How Married to the Crowd Changed His Career
With the recent passing of Dean StockwellIt is evident that the actor had a lot of recognizable roles that people loved him for as his career remains one of the most distinctive in Hollywood history. In fact, his career managed to encompass most of the existence of the film industry, as he began working as a child actor in the 1940s and continued to work intermittently in television and film until upon retirement in 2015. What is more miraculous is how Stockwell has managed to have such a long and rich career in show business while remaining somewhat on the sidelines. For much of his career, he could be seen as an accomplished ‘that guy’ – the type of character actor who pops up in a scene or two and takes him out of the park, most memorable being the way he hijacks. briefly Blue velvet with his strangely haunting rendition of Roy Orbison’s “In Dreams”. Luckily in 1988 he got the chance to stretch a bit with a bigger role as Tony “The Tiger” Russo, the evil Mafia boss in Married to the crowd, a role that earned Stockwell the only Oscar nomination and helped cement a career that has seen as many ups and downs as the film industry itself.
To understand Dean Stockwell’s career, a good place to start is the idea of acting in movies as a mere profession. Both of his parents were actors, so it was only natural for Stockwell to catch the virus when he was a child. He first appeared on Broadway at the age of seven, then played a small role in the 1945s. The Valley of Decision, which has given way to more prominent roles in films like the musical Gene Kelly Anchors weigh and the Oscar winner Gentleman’s Agreement. Reflecting on this period, Stockwell said, “A lot of demands were placed on me that should never be put on a child… I was angry with all of this.” Although he took more pleasure in some of the dumbest movies he has had to make, such as The boy with green hair, of which Stockwell said: “During production I felt like I was part of something that meant something to me.” This complicated attitude towards acting led Stockwell to take a break from the movies to focus on school full time as a teenager. However, he eventually dropped out of UC Berkley and returned to theaters in the late 1950s, appearing in scorching dramas like Orson Welles‘ Compulsion and Sidney lumet‘s The long journey of a day into the night.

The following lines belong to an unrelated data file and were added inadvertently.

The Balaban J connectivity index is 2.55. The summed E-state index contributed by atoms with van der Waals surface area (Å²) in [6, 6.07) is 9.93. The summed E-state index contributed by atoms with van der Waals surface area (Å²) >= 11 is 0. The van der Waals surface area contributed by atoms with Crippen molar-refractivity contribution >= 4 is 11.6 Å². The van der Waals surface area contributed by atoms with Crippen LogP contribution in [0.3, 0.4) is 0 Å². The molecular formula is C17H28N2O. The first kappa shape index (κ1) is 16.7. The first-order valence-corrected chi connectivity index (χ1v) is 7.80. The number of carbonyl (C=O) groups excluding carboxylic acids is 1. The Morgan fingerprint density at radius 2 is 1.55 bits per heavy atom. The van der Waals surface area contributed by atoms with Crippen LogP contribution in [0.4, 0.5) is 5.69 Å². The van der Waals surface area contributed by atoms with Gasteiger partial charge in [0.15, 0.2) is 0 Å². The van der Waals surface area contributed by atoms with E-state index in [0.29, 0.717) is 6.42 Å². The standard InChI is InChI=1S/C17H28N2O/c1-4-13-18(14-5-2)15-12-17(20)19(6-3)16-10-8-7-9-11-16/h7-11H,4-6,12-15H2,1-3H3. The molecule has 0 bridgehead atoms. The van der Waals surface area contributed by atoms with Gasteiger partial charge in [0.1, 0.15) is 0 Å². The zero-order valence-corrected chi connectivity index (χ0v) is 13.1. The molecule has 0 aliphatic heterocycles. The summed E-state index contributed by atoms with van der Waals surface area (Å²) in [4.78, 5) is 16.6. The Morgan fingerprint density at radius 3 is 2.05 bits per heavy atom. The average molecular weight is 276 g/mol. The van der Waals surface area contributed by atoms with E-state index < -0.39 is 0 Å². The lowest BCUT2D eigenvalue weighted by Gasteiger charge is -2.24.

After this re-emergence, Stockwell gave up acting again and immersed himself in the Topanga Canyon hippie scene while chatting with people like Jack nicholson, Neil young, and Dennis hopper. Although he made an occasional appearance on television and in somewhat fringe films throughout the ’70s, by the early’ 80s he was often seen doing community theater while dabbling in real estate. as a parallel concert. However, after landing roles in both David lynch‘s Dune and Wim wenders‘ Paris, Texas, he sparked a series of memorable supporting roles during the ’80s that turned Stockwell into a reliable character actor in quirky films that existed somewhere between mainstream and the independent circuit like Live and die in Los Angeles Where Blue velvet. This made him a perfect fit to work with Jonathan demme, another figure who often followed the line between more traditional dishes (leading Oscar winners like Thesilenceofthelambs and Philadelphia cream) while leaving time for more offbeat personal projects (such as musical documentaries like Talking heads‘ Stop making sense or the many videos he made with Stockwell’s boyfriend, Neil Young).
Released in 1988, Married to the crowd is a wonderful example of what made Jonathan Demme such a directorial quirk in the ’80s, which fits perfectly with what Stockwell was doing around the same time. Movie stars Michelle pfeiffer as Angela de Marco, the wife of a mid-level mafia member (Alec baldwin) who was killed by his boss, Tony “The Tiger” Russo, after finding out he was sleeping with his mistress. Wanting to break free from the Mafia lifestyle, Angela moves from Long Island to New York, taking a job at a barber shop while FBI agent Mike Downey (Matthew Modine) tries to get closer to her in the hopes of arresting Russo for murder. The film then becomes a bit of a romantic comedy as Angela and Mike fall in love with each other, while Angela can’t seem to shake off bossy Russo.